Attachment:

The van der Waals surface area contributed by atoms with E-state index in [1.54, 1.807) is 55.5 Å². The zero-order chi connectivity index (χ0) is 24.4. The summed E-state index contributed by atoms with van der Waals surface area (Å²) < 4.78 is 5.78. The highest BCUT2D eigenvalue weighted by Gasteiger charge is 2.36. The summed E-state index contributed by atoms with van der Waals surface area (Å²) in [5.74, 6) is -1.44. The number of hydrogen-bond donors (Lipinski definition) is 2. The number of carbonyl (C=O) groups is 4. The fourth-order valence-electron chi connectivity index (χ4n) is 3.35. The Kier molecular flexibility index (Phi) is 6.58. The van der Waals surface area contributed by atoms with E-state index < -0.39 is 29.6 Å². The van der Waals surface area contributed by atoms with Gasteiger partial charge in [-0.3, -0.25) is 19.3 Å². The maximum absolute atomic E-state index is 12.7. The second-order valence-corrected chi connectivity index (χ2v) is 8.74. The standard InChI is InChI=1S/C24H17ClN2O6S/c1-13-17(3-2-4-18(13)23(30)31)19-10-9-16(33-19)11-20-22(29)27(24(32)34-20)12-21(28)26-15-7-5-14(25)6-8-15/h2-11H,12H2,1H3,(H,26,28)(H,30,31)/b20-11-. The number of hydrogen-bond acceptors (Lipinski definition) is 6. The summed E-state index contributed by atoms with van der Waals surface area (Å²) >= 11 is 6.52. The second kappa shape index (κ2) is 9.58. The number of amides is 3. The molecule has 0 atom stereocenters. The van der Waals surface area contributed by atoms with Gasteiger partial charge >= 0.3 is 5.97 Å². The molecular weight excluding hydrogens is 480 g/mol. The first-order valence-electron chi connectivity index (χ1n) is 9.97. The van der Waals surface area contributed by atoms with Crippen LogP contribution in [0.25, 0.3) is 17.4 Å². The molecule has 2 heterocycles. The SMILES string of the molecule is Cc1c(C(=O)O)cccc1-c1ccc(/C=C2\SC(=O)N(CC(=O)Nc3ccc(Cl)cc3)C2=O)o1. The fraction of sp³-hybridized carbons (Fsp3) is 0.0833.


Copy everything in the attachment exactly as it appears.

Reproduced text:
The van der Waals surface area contributed by atoms with E-state index in [1.54, 1.807) is 55.5 Å². The zero-order chi connectivity index (χ0) is 24.4. The summed E-state index contributed by atoms with van der Waals surface area (Å²) < 4.78 is 5.78. The highest BCUT2D eigenvalue weighted by Gasteiger charge is 2.36. The summed E-state index contributed by atoms with van der Waals surface area (Å²) in [5.74, 6) is -1.44. The number of hydrogen-bond donors (Lipinski definition) is 2. The number of carbonyl (C=O) groups is 4. The fourth-order valence-electron chi connectivity index (χ4n) is 3.35. The Kier molecular flexibility index (Phi) is 6.58. The van der Waals surface area contributed by atoms with E-state index < -0.39 is 29.6 Å². The van der Waals surface area contributed by atoms with Gasteiger partial charge in [-0.3, -0.25) is 19.3 Å². The maximum absolute atomic E-state index is 12.7. The second-order valence-corrected chi connectivity index (χ2v) is 8.74. The standard InChI is InChI=1S/C24H17ClN2O6S/c1-13-17(3-2-4-18(13)23(30)31)19-10-9-16(33-19)11-20-22(29)27(24(32)34-20)12-21(28)26-15-7-5-14(25)6-8-15/h2-11H,12H2,1H3,(H,26,28)(H,30,31)/b20-11-. The number of hydrogen-bond acceptors (Lipinski definition) is 6. The summed E-state index contributed by atoms with van der Waals surface area (Å²) >= 11 is 6.52. The second kappa shape index (κ2) is 9.58. The number of amides is 3. The molecule has 0 atom stereocenters. The van der Waals surface area contributed by atoms with Gasteiger partial charge >= 0.3 is 5.97 Å². The molecular weight excluding hydrogens is 480 g/mol. The first-order valence-electron chi connectivity index (χ1n) is 9.97. The van der Waals surface area contributed by atoms with Crippen LogP contribution in [0.25, 0.3) is 17.4 Å². The molecule has 2 heterocycles. The SMILES string of the molecule is Cc1c(C(=O)O)cccc1-c1ccc(/C=C2\SC(=O)N(CC(=O)Nc3ccc(Cl)cc3)C2=O)o1. The fraction of sp³-hybridized carbons (Fsp3) is 0.0833.